Humans are increasingly accepting certain tasks to be performed by robots or other AI, however complete trust and universal access by this technology will take more time, the report states.
According to Euromonitor International’s 2018 Digital Consumer Industry Insights Survey, AI and robotics / automation were ranked two of the top three technologies impacting business over the next five years.
“Robots and humans will sit side by side. The industrial world will still be the main driver in robot adoption as the world struggles with an ageing society and faces an increasing cost of labour,” said Euromonitor International head of consumer electronics Loo Wee Tek.
“Backed by maturing algorithms and machine learning, AI-driven robotics is a tool to achieve precise automation and avoid manmade risks in a wide range of industrial situations, especially manufacturing, assembly and logistics.
Proudly Local, Going Global
This trend captures the consumer desire to “adopt and appeal to a sense of individuality and growing national identity from local inspiration”.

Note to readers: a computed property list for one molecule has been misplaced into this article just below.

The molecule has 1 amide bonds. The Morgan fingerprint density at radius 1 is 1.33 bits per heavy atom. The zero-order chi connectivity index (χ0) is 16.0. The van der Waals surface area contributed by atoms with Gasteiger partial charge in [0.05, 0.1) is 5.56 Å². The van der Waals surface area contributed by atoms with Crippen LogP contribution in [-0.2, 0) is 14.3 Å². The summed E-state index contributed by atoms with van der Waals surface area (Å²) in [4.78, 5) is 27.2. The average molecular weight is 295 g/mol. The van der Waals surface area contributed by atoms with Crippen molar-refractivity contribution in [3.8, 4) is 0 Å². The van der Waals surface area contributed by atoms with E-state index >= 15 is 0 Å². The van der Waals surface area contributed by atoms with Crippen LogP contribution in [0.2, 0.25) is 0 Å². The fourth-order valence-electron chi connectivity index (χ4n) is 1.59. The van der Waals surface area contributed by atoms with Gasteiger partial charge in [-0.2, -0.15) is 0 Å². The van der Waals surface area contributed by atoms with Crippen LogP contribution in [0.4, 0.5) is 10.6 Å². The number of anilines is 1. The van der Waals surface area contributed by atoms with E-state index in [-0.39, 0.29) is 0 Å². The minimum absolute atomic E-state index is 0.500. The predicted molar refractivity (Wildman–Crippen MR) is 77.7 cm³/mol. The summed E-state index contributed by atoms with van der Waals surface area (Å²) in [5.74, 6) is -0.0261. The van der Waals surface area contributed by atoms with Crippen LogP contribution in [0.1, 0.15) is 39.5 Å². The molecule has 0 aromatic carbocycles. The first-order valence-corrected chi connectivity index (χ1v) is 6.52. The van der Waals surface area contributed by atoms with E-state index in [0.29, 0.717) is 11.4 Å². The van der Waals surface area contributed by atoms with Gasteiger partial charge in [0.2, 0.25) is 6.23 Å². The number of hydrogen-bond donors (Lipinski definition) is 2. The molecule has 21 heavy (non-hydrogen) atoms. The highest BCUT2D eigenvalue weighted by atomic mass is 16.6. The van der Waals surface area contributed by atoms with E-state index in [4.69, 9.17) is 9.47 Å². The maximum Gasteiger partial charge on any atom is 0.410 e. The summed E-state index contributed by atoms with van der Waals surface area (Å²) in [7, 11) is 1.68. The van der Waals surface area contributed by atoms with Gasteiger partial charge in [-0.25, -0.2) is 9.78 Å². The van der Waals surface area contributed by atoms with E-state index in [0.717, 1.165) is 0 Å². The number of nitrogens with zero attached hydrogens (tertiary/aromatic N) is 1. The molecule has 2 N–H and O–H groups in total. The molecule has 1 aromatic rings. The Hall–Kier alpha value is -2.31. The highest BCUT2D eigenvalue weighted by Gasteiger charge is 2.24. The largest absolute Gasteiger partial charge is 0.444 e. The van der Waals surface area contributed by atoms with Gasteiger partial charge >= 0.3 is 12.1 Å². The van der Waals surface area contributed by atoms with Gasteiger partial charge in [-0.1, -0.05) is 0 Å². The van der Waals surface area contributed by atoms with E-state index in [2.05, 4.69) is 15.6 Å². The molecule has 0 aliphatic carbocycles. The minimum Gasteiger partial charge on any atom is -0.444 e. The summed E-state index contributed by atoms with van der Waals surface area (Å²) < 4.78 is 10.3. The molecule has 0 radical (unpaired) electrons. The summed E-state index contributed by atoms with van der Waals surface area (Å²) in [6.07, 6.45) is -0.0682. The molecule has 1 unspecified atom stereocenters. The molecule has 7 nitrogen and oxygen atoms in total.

It identifies a growing expectation from multinationals to respond to local culture, social norms and consumers habits appropriately and creatively.
Euromonitor reports that food and beverages are among the leading industries for local production, as 85 per cent of production is sold within the producer’s nation on average. It found smaller factories closer to the end consumer are superseding multinational megafactories, which is aligning with environmental priorities and retreating from globalisation.
“In emerging markets, such as in Sub-Saharan Africa and East Asia, consumers are becoming wealthier, with a strong emerging middle class,” said Justinas Liuima, lead industry analyst at Euromonitor International.
“They do not necessarily want the same products or brands as everyone else. There is a desire to connect with local traditions and culture, often starting with fashion, music and cuisine. This reconnection with one’s authentic roots is key in the Proudly Local, Going Global trend in emerging markets.”
Traditional drinking and eating habits are changing. Euromonitor highlights that consumers are seeking more outcome-based goods to address mental wellbeing needs and prevent physiological effects of stress, worry and sleeplessness, and turning away from stimulants and substances such as alcohol and tobacco.
“Products positioned for mood enhancement, relaxation, stress- and anxiety-relief and boosting brain function are increasingly prevalent across a range of industries from soft drinks to cosmetics,” the report found.
Inclusive for All
More companies are reframing products and services to be accessible for everyone and representing individual consumers beyond the mainstream. Euromonitor suggest that brands are catering to those with physical or mental disabilities, unlocking the potential for an “Inclusive for All business model”.